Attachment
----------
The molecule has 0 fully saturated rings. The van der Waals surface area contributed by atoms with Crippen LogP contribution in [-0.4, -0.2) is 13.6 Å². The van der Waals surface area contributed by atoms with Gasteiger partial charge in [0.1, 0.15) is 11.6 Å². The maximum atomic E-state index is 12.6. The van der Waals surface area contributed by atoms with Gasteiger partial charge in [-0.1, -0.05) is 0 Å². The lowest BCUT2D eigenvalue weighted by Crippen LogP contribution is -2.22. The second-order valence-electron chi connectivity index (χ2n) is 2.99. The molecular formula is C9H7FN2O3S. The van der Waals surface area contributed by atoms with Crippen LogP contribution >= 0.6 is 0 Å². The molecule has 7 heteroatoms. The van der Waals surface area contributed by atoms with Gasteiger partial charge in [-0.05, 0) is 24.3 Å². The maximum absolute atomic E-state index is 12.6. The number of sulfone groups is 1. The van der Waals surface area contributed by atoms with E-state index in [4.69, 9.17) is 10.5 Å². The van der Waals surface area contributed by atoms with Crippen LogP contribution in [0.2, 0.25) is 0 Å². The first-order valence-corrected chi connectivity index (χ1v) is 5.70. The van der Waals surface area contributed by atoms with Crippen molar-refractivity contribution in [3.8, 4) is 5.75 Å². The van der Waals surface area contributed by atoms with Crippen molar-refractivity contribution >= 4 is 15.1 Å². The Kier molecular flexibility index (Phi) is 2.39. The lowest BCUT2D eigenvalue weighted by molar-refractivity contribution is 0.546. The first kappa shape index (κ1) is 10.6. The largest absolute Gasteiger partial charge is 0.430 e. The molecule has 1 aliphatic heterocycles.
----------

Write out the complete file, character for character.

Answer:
The molecule has 0 fully saturated rings. The van der Waals surface area contributed by atoms with Crippen LogP contribution in [-0.4, -0.2) is 13.6 Å². The van der Waals surface area contributed by atoms with Gasteiger partial charge in [0.1, 0.15) is 11.6 Å². The maximum atomic E-state index is 12.6. The van der Waals surface area contributed by atoms with Gasteiger partial charge in [-0.1, -0.05) is 0 Å². The lowest BCUT2D eigenvalue weighted by Crippen LogP contribution is -2.22. The second-order valence-electron chi connectivity index (χ2n) is 2.99. The molecular formula is C9H7FN2O3S. The van der Waals surface area contributed by atoms with Crippen LogP contribution >= 0.6 is 0 Å². The molecule has 7 heteroatoms. The van der Waals surface area contributed by atoms with Gasteiger partial charge in [-0.05, 0) is 24.3 Å². The maximum absolute atomic E-state index is 12.6. The number of sulfone groups is 1. The van der Waals surface area contributed by atoms with E-state index in [4.69, 9.17) is 10.5 Å². The van der Waals surface area contributed by atoms with Crippen LogP contribution in [0.2, 0.25) is 0 Å². The first-order valence-corrected chi connectivity index (χ1v) is 5.70. The van der Waals surface area contributed by atoms with Crippen molar-refractivity contribution in [3.8, 4) is 5.75 Å². The van der Waals surface area contributed by atoms with Crippen molar-refractivity contribution >= 4 is 15.1 Å². The Kier molecular flexibility index (Phi) is 2.39. The lowest BCUT2D eigenvalue weighted by molar-refractivity contribution is 0.546. The first kappa shape index (κ1) is 10.6. The largest absolute Gasteiger partial charge is 0.430 e. The molecule has 1 aliphatic heterocycles.